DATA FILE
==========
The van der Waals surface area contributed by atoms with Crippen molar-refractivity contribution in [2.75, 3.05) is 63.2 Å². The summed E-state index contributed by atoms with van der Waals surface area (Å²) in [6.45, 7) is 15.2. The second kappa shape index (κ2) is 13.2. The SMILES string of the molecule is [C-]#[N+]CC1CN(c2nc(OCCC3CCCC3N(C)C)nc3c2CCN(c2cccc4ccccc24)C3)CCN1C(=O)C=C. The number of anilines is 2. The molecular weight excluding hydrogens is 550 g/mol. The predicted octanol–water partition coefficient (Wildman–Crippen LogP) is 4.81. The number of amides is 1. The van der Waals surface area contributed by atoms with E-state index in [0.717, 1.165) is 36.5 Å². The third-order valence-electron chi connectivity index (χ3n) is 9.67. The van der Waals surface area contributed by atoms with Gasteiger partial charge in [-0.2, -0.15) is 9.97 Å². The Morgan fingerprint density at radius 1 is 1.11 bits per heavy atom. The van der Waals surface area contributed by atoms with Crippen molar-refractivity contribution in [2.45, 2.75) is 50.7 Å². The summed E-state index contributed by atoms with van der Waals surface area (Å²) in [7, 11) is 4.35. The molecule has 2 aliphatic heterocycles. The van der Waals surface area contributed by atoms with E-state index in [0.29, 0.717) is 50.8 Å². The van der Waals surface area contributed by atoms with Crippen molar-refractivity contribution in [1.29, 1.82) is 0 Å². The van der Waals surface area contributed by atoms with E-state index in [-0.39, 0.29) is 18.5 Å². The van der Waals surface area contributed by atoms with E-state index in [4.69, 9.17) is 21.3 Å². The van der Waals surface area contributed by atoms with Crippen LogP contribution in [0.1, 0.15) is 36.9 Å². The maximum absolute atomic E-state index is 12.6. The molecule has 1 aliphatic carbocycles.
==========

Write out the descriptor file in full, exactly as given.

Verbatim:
The van der Waals surface area contributed by atoms with Crippen molar-refractivity contribution in [2.75, 3.05) is 63.2 Å². The summed E-state index contributed by atoms with van der Waals surface area (Å²) in [6.45, 7) is 15.2. The second kappa shape index (κ2) is 13.2. The SMILES string of the molecule is [C-]#[N+]CC1CN(c2nc(OCCC3CCCC3N(C)C)nc3c2CCN(c2cccc4ccccc24)C3)CCN1C(=O)C=C. The number of anilines is 2. The molecular weight excluding hydrogens is 550 g/mol. The predicted octanol–water partition coefficient (Wildman–Crippen LogP) is 4.81. The number of amides is 1. The van der Waals surface area contributed by atoms with E-state index in [0.717, 1.165) is 36.5 Å². The third-order valence-electron chi connectivity index (χ3n) is 9.67. The van der Waals surface area contributed by atoms with Gasteiger partial charge in [-0.2, -0.15) is 9.97 Å². The Morgan fingerprint density at radius 1 is 1.11 bits per heavy atom. The van der Waals surface area contributed by atoms with Crippen molar-refractivity contribution in [2.45, 2.75) is 50.7 Å². The summed E-state index contributed by atoms with van der Waals surface area (Å²) in [7, 11) is 4.35. The molecule has 2 aliphatic heterocycles. The van der Waals surface area contributed by atoms with E-state index in [0.29, 0.717) is 50.8 Å². The van der Waals surface area contributed by atoms with Crippen molar-refractivity contribution in [1.29, 1.82) is 0 Å². The van der Waals surface area contributed by atoms with E-state index in [-0.39, 0.29) is 18.5 Å². The van der Waals surface area contributed by atoms with E-state index in [4.69, 9.17) is 21.3 Å². The van der Waals surface area contributed by atoms with Crippen LogP contribution in [0.1, 0.15) is 36.9 Å². The maximum absolute atomic E-state index is 12.6. The molecule has 1 aliphatic carbocycles.